Thursday, July 16, 2015

July, Day 9


My writing life has many ups and downs.  One of the reasons for this is that I have three autoimmune diseases.  Now the up side to this is that I was fortunate to receive a disability from them and no longer have to work a fulltime job.  The down side is that I can go for days with no energy.  Yesterday and this morning have been especially bad.  I am constantly debating on how to spend the energy that I have.  Today I would love to write, clean the garage, paint, mow the lawn, organize my pictures taken in the last two months, and work in the gardens all before going to a baseball game with the family.  I will write because I am determined to have a good writing month.  I may work with the pictures and move an item or two in the garage.  I might pull a weed or two.  Other than that, I will rest for the ball game.  Luckily yesterday I wrote this post.  I think I will go rest and then write.  Wish me luck.


Argora and Vilenok

The buzzing of the flat stone sitting on her nightstand woke Argora from a fitful sleep.  Most of the night, she tossed and turned, playing through the previous nights conversation she had with her niece about Argora’s old-fashioned beliefs.  She reached over to reset the time piece to give her another hour of rest.  Curling up in a ball, sleep eluded her.  All the tasks of the day ran through her mind.  With a grumble, she tossed the blankets off. 

Stumbling through the little cottage, she entered her kitchen.  Sunlight poured through the windows.  She almost wished to have Vilenok’s dreary room instead of her sunny room.  Opening the cupboard, she gazed at the contents.  A variety of teas in different jars lined the bottom shelf, but on the side stood the jar of coffee granules.  She smiled wickedly.  Her mood felt orcish: cranky with a dab of orneriness.  Images of saying what she really thought about her niece’s plans to move across the sea brought a smile to her lips.  Argora was tired of playing by all the new rules the next generation kept flinging in her face.  The family meant nothing to these young people.  She didn’t want to be nice anymore.  Grabbing the coffee and slamming the container on the counter, she prepared the hot beverage.

Once the water began boiling, she poured it over the top of the grounds.  She placed the coffee press on a tray, along with the cream and sugar.  The backdoor opened with a squeak.  Argora grimaced, one more thing to get to on her list.  At the gazebo, she tried to relax.  The birds’ songs greeted her, but she took no pleasure in the music. 

Grumpiness was not a natural state of being for her.  She hated being in bad moods.  Fixing her coffee, she took cup in hand and meandered through the flowers.  She plucked a weed from the beets.  Setting the cup down, she began thinning the radishes.  She tried to think of other things; however, her sister crying about her daughter leaving on a ship in a month’s time broke Argora’s heart.  She didn’t know what she would do if her children wanted to break up the nucleus of her family.  Her daughter lived two doors down and her son lived in the next village.  They spent time together each full moon.  Poor Merana wouldn’t see Rugra in years.  Such a shame.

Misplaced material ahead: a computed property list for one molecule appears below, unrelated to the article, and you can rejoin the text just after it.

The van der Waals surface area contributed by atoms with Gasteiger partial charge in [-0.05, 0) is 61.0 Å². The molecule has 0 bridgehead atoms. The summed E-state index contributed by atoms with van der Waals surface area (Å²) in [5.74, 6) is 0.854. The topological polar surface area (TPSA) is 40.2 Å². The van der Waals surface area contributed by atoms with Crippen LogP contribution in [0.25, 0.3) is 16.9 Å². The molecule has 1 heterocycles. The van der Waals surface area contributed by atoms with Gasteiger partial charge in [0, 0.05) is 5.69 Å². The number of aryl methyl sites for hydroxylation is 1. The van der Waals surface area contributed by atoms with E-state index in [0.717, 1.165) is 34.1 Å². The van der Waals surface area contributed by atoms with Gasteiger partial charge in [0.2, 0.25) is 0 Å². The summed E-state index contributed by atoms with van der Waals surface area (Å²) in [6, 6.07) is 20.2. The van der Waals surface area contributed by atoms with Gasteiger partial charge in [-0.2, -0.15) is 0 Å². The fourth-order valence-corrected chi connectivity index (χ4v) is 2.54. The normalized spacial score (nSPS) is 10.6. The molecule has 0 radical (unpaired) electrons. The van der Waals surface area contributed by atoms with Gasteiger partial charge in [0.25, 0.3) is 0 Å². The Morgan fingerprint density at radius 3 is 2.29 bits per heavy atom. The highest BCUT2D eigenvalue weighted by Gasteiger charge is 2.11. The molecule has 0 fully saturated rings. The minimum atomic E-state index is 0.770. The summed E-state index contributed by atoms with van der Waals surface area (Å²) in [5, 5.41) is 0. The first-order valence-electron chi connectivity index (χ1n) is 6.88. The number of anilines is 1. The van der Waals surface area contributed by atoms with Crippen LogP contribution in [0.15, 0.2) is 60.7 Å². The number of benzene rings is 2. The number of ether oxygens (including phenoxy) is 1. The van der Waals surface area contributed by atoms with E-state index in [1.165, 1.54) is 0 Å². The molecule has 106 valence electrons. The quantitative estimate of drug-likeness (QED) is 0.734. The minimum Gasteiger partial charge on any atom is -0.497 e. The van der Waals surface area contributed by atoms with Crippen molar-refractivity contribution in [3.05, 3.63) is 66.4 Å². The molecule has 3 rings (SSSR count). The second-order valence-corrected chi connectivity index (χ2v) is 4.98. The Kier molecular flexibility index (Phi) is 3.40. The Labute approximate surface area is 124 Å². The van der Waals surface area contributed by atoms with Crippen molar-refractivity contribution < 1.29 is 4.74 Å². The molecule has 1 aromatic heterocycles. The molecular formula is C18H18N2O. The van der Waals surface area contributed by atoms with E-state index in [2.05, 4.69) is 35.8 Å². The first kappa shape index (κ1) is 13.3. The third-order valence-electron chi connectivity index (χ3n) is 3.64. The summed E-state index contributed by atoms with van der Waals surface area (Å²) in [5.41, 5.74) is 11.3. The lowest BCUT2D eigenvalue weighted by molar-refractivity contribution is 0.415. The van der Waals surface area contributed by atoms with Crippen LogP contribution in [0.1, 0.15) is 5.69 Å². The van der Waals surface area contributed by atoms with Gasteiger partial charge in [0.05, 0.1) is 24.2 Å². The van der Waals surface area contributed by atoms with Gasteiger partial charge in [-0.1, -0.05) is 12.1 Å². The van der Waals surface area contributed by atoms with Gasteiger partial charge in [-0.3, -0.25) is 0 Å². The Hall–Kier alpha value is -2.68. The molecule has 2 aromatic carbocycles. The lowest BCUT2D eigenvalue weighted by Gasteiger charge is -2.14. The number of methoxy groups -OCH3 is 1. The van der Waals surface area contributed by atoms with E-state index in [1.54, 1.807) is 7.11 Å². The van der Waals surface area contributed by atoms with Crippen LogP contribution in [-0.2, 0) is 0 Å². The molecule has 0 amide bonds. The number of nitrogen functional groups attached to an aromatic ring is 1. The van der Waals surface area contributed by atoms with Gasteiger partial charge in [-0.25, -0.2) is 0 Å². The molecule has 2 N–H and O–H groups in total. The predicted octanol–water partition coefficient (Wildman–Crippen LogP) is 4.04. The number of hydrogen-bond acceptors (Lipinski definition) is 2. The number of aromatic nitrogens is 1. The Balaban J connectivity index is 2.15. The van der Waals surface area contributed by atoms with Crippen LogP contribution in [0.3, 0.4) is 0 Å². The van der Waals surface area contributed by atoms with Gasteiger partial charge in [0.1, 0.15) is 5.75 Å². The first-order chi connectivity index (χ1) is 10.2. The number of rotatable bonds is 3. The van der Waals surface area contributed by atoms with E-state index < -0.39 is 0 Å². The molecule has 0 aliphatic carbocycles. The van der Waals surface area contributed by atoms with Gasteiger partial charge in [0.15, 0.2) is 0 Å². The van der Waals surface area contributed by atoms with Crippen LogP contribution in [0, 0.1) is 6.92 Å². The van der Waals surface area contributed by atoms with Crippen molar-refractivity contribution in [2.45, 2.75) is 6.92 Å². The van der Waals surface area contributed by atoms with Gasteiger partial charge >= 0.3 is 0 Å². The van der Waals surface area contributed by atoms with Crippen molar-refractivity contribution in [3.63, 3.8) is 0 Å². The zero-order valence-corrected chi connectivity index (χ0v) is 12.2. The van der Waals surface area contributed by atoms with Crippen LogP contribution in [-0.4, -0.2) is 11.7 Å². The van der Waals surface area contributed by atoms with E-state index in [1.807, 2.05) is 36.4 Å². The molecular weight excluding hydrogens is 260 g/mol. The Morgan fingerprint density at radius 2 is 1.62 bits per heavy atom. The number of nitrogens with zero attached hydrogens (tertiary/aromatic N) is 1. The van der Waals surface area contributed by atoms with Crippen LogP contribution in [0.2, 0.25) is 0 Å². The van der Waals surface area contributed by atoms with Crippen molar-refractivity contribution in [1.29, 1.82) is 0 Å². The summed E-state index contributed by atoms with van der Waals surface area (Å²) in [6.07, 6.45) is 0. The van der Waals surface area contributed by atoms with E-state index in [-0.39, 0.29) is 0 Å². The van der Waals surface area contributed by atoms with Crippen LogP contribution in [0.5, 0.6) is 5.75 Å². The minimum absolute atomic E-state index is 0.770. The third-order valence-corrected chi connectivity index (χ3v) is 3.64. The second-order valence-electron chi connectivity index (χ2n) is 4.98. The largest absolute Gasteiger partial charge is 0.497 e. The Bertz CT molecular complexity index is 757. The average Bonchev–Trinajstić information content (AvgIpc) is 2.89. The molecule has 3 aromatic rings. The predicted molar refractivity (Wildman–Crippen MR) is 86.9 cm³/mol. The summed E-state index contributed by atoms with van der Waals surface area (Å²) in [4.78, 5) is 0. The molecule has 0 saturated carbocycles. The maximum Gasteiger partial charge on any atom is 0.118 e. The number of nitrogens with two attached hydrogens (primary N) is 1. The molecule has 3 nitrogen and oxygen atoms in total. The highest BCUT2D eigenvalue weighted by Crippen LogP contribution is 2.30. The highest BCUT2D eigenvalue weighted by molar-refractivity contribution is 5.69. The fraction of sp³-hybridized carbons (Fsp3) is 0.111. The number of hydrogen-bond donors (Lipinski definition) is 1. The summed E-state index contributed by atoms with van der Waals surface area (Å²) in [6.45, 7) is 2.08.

Argora stretched across the row of vegetables to pick up the coffee.  A shiver ran through her as the bitterness caressed her tongue.  Progress, all the changes were called progress.  At least coffee was a good step.  Pouting about the changes wasn’t going to get her tasks for the day done.  Standing up, she heard the popping of her old knees protesting.  She brushed off her clothes with her empty hand. 

Back in the kitchen, she pulled from her pantry all the supplies she needed to bake corn muffins for the evening meal.  Noticing the cream still sitting on the counter, she left it and added eggs and butter to the supplies.  She began humming a little tune, letting her feet skip along as she crossed the kitchen to get her big mixing bowl.  Her children loved her baking.  She would make a double batch to take half to Thorthira, her daughter.  On her way, she would drop some off to Vilenok as well.  The orc probably had never tasted a muffin.  Since she liked the carrot cake, she may just like muffins as well.

An idea struck Argora.  An orc’s main diet contained meat.  She would stuff the corn muffin with a mixture of fresh corn from her garden and sausage.  Smiling, she realized she would try to be more accepting of the changes being made.  In her heart, she wished others would be more accepting of her still loving the old ways.

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